What causes a Misfire?
Sometimes it’s your alarm system
If you’re getting misfires and can’t find the source but have installed an aftermarket alarm the alarm may be causing them. GM has determined that aftermarket alarm systems that use mechanical relays wired into the ignition system can generate actual ignition misfires that are serious enough to damage the catalytic converter. Mechanical relays have contact points mounted on a spring. Vehicle movement, pot holes, bumps, etc., can jolt the contacts enough to interrupt the ignition circuit for a few milliseconds. That’s enough time to cause misfires. The unburned fuel from that misfire causes overheating in the catalytic converter and if the misfire continues, can actually cause a meltdown of the precious metals inside the converter.
GM’s research of common aftermarket alarm system found that all used a mechanical relay. The use of a solid state relay could eliminate the problem. Until the alarm manufacturers re-design their system, installers and do it yourself vehicle owners should avoid connecting the alarm system to the ignition circuit. They should instead use the starter circuit.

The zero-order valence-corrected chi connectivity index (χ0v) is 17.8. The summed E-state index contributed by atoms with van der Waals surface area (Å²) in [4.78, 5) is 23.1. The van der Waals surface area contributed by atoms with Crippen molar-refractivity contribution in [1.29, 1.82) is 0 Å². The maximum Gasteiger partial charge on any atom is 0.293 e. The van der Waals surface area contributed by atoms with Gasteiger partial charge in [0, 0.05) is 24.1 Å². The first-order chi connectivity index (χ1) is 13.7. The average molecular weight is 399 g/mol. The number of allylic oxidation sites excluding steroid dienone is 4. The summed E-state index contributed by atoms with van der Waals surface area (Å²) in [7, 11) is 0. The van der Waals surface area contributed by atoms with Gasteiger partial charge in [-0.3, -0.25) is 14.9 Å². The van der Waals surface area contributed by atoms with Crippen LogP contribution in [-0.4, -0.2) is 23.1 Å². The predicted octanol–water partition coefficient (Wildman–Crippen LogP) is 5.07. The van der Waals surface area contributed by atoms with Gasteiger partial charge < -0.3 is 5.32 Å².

GM has also advised their dealers of this problem and if your car is showing any of these misfire codes, P0300, P1380, or P01381, you should try disconnecting your alarm system before taking the vehicle into the dealer. If the misfire and converter codes continue, then you can at least rule out the alarm system. Otherwise, the dealer may charge you for diagnostics related to your alarm system.
© 2012 Rick MuscoplatPosted on by Rick Muscoplat